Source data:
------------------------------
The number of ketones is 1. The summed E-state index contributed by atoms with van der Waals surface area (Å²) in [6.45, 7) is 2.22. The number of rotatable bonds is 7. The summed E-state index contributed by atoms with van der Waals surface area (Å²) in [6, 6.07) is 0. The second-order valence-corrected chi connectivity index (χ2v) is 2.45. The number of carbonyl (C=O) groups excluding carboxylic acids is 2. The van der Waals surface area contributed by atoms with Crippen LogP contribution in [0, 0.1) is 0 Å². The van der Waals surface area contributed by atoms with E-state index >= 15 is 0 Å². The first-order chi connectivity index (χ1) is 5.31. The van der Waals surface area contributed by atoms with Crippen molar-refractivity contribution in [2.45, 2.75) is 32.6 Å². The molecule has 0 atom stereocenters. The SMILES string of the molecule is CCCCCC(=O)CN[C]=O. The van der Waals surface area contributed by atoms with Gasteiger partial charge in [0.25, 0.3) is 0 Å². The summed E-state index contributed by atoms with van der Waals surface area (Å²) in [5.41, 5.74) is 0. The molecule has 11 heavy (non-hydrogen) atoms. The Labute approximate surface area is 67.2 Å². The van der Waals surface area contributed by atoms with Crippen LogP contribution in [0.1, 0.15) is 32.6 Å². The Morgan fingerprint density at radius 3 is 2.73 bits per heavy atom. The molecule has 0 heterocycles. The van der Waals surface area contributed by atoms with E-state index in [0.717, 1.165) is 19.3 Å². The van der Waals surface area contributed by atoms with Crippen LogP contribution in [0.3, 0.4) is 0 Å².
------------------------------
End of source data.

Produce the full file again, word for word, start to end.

The number of ketones is 1. The summed E-state index contributed by atoms with van der Waals surface area (Å²) in [6.45, 7) is 2.22. The number of rotatable bonds is 7. The summed E-state index contributed by atoms with van der Waals surface area (Å²) in [6, 6.07) is 0. The second-order valence-corrected chi connectivity index (χ2v) is 2.45. The number of carbonyl (C=O) groups excluding carboxylic acids is 2. The van der Waals surface area contributed by atoms with Crippen LogP contribution in [0, 0.1) is 0 Å². The van der Waals surface area contributed by atoms with E-state index >= 15 is 0 Å². The first-order chi connectivity index (χ1) is 5.31. The van der Waals surface area contributed by atoms with Crippen molar-refractivity contribution in [2.45, 2.75) is 32.6 Å². The molecule has 0 atom stereocenters. The SMILES string of the molecule is CCCCCC(=O)CN[C]=O. The van der Waals surface area contributed by atoms with Gasteiger partial charge in [0.25, 0.3) is 0 Å². The summed E-state index contributed by atoms with van der Waals surface area (Å²) in [5.41, 5.74) is 0. The molecule has 11 heavy (non-hydrogen) atoms. The Labute approximate surface area is 67.2 Å². The van der Waals surface area contributed by atoms with Crippen LogP contribution in [0.1, 0.15) is 32.6 Å². The Morgan fingerprint density at radius 3 is 2.73 bits per heavy atom. The molecule has 0 heterocycles. The van der Waals surface area contributed by atoms with E-state index in [0.717, 1.165) is 19.3 Å². The van der Waals surface area contributed by atoms with Crippen LogP contribution in [0.3, 0.4) is 0 Å².